‘Saint Frances’ is the Kind of Film We Need Right Now

by Chris van Dijk
Saint Frances

We don’t need to see eye to eye, we just have to remain respectful. This virtue is understood by most children, but it seems lost in American political discourse. It’s disheartening seeing people cheer for a man who spews cruel things about groups of people. At the same time, we must understand that people have legitimate reasons to rally behind such hateful words. They might be disillusioned by the rapid corruption within the government, about how their lives did not go as planned, or how their future or of their children, seems increasingly bleak.  

People come from different places, have different experiences. They watch different things. They are afraid of change. They are afraid that certain precious things are being taken away from them. The hatefulness is just a protective measure. It’s important that no matter how offended we feel, how validated we feel in our outrage, to react with love instead of hate.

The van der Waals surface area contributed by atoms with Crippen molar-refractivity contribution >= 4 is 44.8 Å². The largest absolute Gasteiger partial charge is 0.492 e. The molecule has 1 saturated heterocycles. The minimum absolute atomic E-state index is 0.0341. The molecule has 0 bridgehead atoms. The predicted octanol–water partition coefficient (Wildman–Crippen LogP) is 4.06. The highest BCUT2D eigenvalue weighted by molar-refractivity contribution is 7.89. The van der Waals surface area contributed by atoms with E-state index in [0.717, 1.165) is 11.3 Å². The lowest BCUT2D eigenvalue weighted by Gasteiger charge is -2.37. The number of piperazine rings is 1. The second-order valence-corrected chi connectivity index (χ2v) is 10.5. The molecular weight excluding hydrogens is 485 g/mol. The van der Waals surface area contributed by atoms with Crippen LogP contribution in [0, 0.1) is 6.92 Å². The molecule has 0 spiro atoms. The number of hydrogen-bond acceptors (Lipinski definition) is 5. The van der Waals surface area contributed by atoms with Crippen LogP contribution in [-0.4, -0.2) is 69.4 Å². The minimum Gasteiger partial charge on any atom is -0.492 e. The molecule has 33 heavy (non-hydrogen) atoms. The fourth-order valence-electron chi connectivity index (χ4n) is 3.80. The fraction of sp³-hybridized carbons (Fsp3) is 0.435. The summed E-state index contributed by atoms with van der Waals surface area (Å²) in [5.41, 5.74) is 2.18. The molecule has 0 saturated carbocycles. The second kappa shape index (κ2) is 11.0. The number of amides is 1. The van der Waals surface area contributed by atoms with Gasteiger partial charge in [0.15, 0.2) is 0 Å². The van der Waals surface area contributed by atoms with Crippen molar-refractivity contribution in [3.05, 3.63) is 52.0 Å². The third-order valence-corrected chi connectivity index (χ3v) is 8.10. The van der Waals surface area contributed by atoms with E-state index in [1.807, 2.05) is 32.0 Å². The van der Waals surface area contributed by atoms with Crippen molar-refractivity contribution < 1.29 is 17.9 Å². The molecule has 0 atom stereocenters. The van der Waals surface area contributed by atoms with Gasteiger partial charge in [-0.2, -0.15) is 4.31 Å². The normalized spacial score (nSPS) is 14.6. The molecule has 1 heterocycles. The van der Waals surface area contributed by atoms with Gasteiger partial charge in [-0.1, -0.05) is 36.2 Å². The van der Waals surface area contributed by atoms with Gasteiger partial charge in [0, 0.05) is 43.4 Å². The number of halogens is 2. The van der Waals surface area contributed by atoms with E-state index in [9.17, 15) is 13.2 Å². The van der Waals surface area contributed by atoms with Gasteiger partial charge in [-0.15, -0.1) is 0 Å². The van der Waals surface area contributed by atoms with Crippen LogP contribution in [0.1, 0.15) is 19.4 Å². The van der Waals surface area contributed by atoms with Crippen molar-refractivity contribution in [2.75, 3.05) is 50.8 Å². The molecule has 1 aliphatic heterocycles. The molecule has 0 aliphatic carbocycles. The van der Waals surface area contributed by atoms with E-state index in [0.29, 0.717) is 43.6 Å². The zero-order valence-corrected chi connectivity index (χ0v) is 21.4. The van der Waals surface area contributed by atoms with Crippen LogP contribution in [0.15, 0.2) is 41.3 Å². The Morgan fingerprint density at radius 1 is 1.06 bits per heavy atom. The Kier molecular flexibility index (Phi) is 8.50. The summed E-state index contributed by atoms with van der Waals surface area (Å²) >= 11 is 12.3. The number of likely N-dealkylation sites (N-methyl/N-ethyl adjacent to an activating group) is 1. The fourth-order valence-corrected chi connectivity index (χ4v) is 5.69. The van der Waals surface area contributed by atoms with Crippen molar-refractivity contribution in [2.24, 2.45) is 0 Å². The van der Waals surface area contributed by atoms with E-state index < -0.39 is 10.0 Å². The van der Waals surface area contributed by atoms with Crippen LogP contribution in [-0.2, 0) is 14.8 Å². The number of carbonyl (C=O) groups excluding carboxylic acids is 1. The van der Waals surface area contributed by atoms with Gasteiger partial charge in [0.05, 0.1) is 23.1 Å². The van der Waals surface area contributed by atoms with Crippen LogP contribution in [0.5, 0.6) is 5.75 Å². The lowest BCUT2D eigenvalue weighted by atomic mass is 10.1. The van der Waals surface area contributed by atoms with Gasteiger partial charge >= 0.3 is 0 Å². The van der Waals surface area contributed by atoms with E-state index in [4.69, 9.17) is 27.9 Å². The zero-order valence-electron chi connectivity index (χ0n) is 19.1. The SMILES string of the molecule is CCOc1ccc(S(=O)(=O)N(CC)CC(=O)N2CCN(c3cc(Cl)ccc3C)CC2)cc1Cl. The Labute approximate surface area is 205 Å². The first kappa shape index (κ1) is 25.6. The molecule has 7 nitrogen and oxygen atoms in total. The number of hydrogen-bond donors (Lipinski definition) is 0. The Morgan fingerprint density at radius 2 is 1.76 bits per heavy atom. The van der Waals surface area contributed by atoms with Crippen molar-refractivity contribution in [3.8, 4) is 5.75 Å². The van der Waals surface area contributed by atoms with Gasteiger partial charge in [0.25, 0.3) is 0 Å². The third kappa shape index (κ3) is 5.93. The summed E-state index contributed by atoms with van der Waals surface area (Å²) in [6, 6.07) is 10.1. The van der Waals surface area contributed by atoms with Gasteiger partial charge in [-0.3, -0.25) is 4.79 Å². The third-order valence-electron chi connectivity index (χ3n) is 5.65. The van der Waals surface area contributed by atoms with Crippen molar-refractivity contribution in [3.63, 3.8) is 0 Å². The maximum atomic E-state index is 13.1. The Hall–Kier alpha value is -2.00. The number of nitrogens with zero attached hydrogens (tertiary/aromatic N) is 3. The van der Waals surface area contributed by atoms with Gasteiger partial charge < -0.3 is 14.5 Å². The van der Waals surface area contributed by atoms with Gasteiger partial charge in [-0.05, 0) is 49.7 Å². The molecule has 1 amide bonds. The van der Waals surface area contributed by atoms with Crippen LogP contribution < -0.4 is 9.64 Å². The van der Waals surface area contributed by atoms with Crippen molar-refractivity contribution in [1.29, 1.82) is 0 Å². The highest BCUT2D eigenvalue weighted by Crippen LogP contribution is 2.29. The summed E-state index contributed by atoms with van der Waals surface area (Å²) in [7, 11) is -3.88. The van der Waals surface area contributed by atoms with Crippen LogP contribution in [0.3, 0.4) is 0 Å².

The opening of this review might seem overly political, but it’s not intended to be. It’s to establish the wonderful message of Saint Frances, a film that wants to come to terms with our differences, that wants to reiterate that America belongs to all of its diverse citizens. 

At the same time, it’s a wonderful piece of feminist cinema, as it’s about the importance of women not having to feel ashamed for having certain emotions; whether it’s a disillusionment with motherhood or not feeling any shame or guilt about having an abortion.  

The Story

Bridget (Kelly O’ Sullivan) is a 34-year-old woman still figuring out her life. After a casual hook-up with amiable Jace (Max Lipschitz), Bridget discovers she’s pregnant. Even though she feels that time is running out, she decides to have an abortion, which Jace respectfully concurs with, though he does seem to have more feelings around the subject than Bridget, who just wants to move on with her life.

While she’s dealing with the aftermath of the abortion, she applies for a summer job as a nanny. The parents in question are Annie (Lily Mojekwu) and Maya (Charin Alvarez), who on the surface seem like a perfect couple even if their personalities differ significantly, most notably in how Maya is a practicing Catholic.